The Engines of Inspiration
Our research discovered what we call engines of inspiration – actions you can take or things you can think about that will reliably spark inspiration. We define the initial moment of inspiration—the spark—as the intersection of possibility and invincibility, or a heightened confidence that you can make those new possibilities happen.
Engines of inspiration are not always guaranteed – you can’t force inspiration to happen to you. But in the same way that the act of meditating often results in feelings of serenity, groundedness, focus; certain actions or ways of thinking, what we call the engines of inspiration, often result in inspiration. Also like in meditation, those who take it seriously make it a daily and lifelong practice; with practice, over time, they grow to crave the practice of it, and the practice gets more and more effective in producing the intended results. In other words, while the engines can spark feelings of inspiration, having a daily inspiration practice can make those feelings last.
Are we saying: “FEEL INSPIRED EVERY MOMENT OF EVERY DAY!”?
It’s natural, healthy and human to experience a wide range of emotions, some pleasant, some unpleasant. Inspiration as we define it is more than an emotion or positive affect – we define inspiration as a mindset, an orientation to the world that where you are able to see new possibilities and feel empowered to make them happen. An inspiration mindset is a general attitude that inspiration can be cultivated, created, and made to last with intentional practice and focus.
Much like the lifelong practice of meditation can lead to a general sense of calm and groundedness throughout the day, an intentional practice of inspiration can lead to a daily sense of connection to what matters most to you and a drive to achieve it.
An inspiration practice begins with the engines of inspiration, knowing actions you can take or things you can think about that will reliably spark inspiration when you need it. Our research found 18 engines of inspiration that fall into three categories, or ways of sparking inspiration:
Personal Engines – Inspiration starts with you.
With personal engines, you yourself are the source of the inspiration spark, no matter the people or the situation around you. You can choose to think about certain things or do certain things that will reliably spark inspiration. Personal engines of inspiration include: voicing your values and purpose, activating strengths, striving for progress and achievements, taking a brain sabbatical with unstructured time, developing new perspectives, and activating body movement and presence.
Relationship-based Engines – Inspiration sparked by others.
With relationship-based engines, the people around you or the relationships you cultivate spark inspiration. We know that the people around us matter and can influence our emotions, our mindsets, our confidence and sense of agency in the world. With relationship-based engines, you can seek out conversations with or connections with others in specific ways that cultivate feelings of inspiration. Relationship-based engines of inspiration include: feeling a sense of belonging, connecting with mentors and heroes, getting a lift from others, serving others, sharing a group mission, and being transparent and vulnerable with others.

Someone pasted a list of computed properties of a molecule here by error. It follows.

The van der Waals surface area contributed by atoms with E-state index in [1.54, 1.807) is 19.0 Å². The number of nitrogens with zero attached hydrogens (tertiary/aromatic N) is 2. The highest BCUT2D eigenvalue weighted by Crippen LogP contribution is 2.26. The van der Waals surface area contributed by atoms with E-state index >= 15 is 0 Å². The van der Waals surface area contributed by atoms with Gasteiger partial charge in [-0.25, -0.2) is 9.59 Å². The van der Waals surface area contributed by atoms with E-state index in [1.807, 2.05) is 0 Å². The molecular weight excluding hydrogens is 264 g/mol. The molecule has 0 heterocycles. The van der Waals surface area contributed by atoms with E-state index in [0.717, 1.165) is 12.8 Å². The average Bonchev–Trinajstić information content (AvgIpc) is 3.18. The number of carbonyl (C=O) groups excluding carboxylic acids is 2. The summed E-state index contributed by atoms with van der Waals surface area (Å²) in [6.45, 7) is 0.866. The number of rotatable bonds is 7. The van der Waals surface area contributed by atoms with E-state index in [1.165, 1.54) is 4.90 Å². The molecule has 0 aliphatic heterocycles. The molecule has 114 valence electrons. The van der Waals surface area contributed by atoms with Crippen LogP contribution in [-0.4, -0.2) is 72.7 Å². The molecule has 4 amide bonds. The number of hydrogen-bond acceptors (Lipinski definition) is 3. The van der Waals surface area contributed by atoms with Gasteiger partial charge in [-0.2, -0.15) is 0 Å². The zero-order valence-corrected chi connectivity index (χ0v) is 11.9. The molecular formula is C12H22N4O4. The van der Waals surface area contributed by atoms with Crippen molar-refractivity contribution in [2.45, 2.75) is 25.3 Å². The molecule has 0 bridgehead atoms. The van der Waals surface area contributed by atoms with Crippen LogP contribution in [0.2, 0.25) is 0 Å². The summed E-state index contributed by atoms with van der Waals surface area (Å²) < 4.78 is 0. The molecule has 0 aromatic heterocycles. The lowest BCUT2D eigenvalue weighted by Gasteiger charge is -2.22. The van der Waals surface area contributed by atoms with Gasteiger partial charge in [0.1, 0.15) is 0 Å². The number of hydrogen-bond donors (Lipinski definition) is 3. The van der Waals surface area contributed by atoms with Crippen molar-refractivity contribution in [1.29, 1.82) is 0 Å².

Circumstance-based Engines – Inspiration sparked by situations.
With circumstance-based engines, the environment itself or the specific situation around you contributes to your spark of inspiration. Psychology theory has often debated about person vs. situation – do we feel certain ways or act certain ways because of who we are or because of how our environment influences us? Well, in our research, we found both to be true – in addition to personal and relationship-based engines, we found that environments and specific can spark inspiration. Circumstance-based engines include: environments that emotionally move us, overcoming barriers or constraints, witnessing excellence, making a difference, sharing large group experiences, and experiencing grief, loss or failure.
As you read these inspiration categories, notice if one stands out as more potent to you personally.
Are you naturally drawn toward situations that inspire you or sparking inspiration for yourself? Or do you see the people around you as your major source of inspiration? All of us have specific engines that feel more natural to us and this presents an opportunity to spark them intentionally, more often – we call this your inspiration fingerprint. But what also presents as an opportunity is to explore engines you’ve never before conceived as sources of inspiration for yourself.
Using this worksheet, review all eighteen engines across all three categories.
- Rate each on a scale of 1-5 in terms of how much this engine is a current source of inspiration for you.
- Circle your top three – these are your inspiration fingerprint – or your unique combination of go-to engines you rely on.
- Now pick one engine you’ve never considered before… what would it look like to intentionally activate this engine of inspiration this week? What could you do or think about differently to try out this engine?